It's easy to get a Linux kernel that supports USB now. But that's only part of what you need in order to use USB; the rest of the operating environment needs updates, of various types, to make it usable. At this writing, only a few GNU/Linux distributions support even statically configured USB ... yet USB is about hotplugging and dynamic configuration. What does your Linux system need to really run USB?
The short version of the rest of this document is this: download and install the Linux-USB tools, so that USB is fully set up and so that you can use your kernel HOTPLUG support.
The assumption here is that Plug'n'Play operation is the design center for USB on Linux. Some sites may still prefer manual administration, perhaps to learn more about how USB runs under Linux or because that's what their GNU/Linux distribution supports. For example, several distributions have begun to ship with partial (no hotplugging) USB support enabled, with their own /etc/rc scripts:
USB initialization scripts need to interact with any other tools (and hidden configuration data) in use. This of course includes working with all combinations of kernel configuration options (including being more or less modular) and hardware setups. It may also affect configuration of other subsystems (e.g. to make a professional USB synthesizer the default, not the midi on the cheap sound card). So it may be to your advantage to work with the USB tools in your Linux distribution ... keeping in mind that all the tools are in early stages, and may not yet support what you need!
At this writing only the Linux-USB "usbd tools" (next) support USB hotplugging.
The current software is at the linux-hotplug project site. There's an RPM version (soon, APT), and also a tarball (with installation instructions) if you need that. This includes USB hotplugging support, and also handles PCI.
To use USB in anything like a natural way, Linux needs a "USB Daemon", or USBD. A USBD reacts to users adding and removing devices, setting things up so they work correctly. That is, it handles essential parts of "Hot Plug" processing. It has two parts:
The same approach can work with other kernel subsystems that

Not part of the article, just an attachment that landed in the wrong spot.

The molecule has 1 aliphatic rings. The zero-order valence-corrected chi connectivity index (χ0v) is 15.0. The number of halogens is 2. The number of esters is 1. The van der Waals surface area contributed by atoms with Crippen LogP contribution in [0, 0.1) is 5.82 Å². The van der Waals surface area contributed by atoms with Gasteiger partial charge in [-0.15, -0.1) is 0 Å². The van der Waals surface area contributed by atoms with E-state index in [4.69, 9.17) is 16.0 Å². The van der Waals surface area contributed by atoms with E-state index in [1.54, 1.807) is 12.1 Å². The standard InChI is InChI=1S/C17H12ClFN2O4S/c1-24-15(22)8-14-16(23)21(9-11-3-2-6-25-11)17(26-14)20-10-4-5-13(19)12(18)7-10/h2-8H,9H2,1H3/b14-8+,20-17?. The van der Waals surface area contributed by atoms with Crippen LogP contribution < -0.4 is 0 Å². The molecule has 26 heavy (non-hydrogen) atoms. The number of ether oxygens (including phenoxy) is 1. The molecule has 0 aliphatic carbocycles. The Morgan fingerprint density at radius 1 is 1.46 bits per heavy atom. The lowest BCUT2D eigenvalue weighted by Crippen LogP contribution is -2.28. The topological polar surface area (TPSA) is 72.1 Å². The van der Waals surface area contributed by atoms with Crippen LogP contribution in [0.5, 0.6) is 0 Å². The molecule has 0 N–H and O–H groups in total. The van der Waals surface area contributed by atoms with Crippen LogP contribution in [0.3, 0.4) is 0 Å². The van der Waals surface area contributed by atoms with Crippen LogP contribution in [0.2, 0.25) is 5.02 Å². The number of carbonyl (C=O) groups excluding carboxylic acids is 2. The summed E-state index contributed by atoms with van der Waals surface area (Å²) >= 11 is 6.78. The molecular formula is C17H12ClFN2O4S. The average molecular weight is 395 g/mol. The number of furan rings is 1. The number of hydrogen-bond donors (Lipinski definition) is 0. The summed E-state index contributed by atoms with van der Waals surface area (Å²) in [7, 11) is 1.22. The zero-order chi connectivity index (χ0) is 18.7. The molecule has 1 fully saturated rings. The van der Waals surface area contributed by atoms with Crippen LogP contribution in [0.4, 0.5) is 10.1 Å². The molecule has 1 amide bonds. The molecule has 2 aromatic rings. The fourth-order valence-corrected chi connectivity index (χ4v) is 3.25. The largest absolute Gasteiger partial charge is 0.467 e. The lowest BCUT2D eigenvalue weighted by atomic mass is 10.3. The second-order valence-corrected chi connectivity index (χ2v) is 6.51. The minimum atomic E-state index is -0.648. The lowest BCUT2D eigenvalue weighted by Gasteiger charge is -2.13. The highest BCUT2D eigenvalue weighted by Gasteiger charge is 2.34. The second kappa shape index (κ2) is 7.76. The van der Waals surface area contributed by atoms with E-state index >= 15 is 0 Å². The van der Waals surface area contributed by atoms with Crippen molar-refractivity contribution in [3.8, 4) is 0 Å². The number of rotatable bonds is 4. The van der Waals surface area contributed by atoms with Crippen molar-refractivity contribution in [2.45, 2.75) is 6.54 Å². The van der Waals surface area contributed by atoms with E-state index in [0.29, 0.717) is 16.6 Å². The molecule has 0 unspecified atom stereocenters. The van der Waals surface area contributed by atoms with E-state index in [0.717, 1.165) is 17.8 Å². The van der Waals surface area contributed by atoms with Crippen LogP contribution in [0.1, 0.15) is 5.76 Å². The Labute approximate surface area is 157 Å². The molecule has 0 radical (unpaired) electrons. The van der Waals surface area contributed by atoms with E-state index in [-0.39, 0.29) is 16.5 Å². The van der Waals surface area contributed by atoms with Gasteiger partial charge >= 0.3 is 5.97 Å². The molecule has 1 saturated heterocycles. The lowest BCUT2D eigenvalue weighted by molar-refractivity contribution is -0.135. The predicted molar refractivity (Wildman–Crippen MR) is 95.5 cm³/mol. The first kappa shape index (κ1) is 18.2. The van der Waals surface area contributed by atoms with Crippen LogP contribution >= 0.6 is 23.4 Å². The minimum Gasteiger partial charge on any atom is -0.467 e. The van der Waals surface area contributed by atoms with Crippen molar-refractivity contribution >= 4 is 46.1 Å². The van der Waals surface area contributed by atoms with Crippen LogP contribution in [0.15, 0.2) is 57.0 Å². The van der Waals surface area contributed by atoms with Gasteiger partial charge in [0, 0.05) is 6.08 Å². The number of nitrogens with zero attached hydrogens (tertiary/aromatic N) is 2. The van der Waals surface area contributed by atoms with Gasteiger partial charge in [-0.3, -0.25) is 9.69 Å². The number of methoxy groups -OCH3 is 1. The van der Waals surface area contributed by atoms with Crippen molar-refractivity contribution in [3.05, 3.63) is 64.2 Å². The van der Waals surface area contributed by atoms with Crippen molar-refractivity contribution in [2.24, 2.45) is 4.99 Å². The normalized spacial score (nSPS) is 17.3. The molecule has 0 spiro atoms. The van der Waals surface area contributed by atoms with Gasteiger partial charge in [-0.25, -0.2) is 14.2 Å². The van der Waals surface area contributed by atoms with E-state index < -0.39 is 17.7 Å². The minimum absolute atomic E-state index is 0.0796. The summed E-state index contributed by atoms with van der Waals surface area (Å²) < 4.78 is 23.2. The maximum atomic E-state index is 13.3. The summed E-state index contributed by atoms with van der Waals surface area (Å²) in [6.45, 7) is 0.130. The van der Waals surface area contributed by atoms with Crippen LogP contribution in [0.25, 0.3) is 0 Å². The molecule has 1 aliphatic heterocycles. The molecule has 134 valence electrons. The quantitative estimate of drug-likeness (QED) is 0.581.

need to dynamically react to device addition and removal.
/sbin/hotplug program (typically a shell script;
see the reference code in CVS above)
handles USB the same way it can handle other types of hotplug events.
The Linux-USB Tools package provides an implementation of a USB Hotplug agent; more intelligent implementations will likely appear. Documentation exists. The most recent release leverages USB "modutils" support with Linux 2.4.0 kernel series. (The expectation is that such support will replace earlier support that relied exclusively on driver configuration scripts.)
The only currently supported USB Daemon is the Kernel USB Daemon. You get it when you enable HOTPLUG with USB; it is "light weight" in that it doesn't require "usbdevfs" support (a design requirement) and adds only a very small amount of kernel code. (Previous daemons required "usbdevfs" and a user mode process scanning it for changes. That was a much larger system footprint.) Most of the work is punted to user mode, by invoking a user mode helper program (/sbin/hotplug by default) that knows how to find the USB policy agent that does the real work. The modutils support is targeted at 2.4.0 but the 2.2.18 kernel also works.
When you boot a kUSBD-enabled kernel,
you will see a file
if you're running with procfs (as you probably should be).
It will name the program
/sbin/hotplug by default.
Whenever a USB device is added or removed,
that program will be invoked (if it exists).
To change the program name, write to /proc/sys/kernel/hotplug.
Use the hotplug script and USB policy agent
provided with the Linux-USB tools (see above).
If you use kUSBD, the Linux-USBD scripts can be a single-download solution for "USB Plug'n'Play". If you're using a 2.4 kernel with USB modutils support, you can make do with just the "/sbin/hotplug" script, which handles most module loading and driver-specific setup tasks using only common /sbin programs. You can install a more functional policy agent in /etc/hotplug/usb.agent if you prefer.
The first USB Daemon to fully support USB hotplugging was the Java USB Daemon (jUSBD); it has since been desupported in favor of the kernel support (which doesn't require usbdevfs). This relied on /etc/usb/policy scripts, which were then used as kUSBD policy agents.
Thomas Sailer provided the first usbdevfs based daemon with his usbd 0.1 release. It wasn't very flexible about policies.
Recently, another usbdevfs based effort was reported: the USB Manager defines a custom configuration file and driver database format which somewhat resembles the PCMCIA support. It provides a usbdevfs based notification service.
A devfs based prototype required an experimental usbdevfs-to-devfs merge patch (not part of Linux 2.4); mostly it's listed here for historical knowledge. It successfully invoked the /etc/usb/policy scripts to cause driver loading and configuration.
There are several "USB View" tools available; for example, Corel Linux bundles one version, another is written in Java/Swing. The key difference between those and most shell script listers ("usbtree" etc) is just that they automatically rescan, like a USBD.
It's worth mentioning that Microsoft documentation uses the term "USBD" to refer to a shared library that is part of the Win32 USB device driver API. Try to avoid being confused by that; on Linux, that "d" suffix normally indicates a "daemon".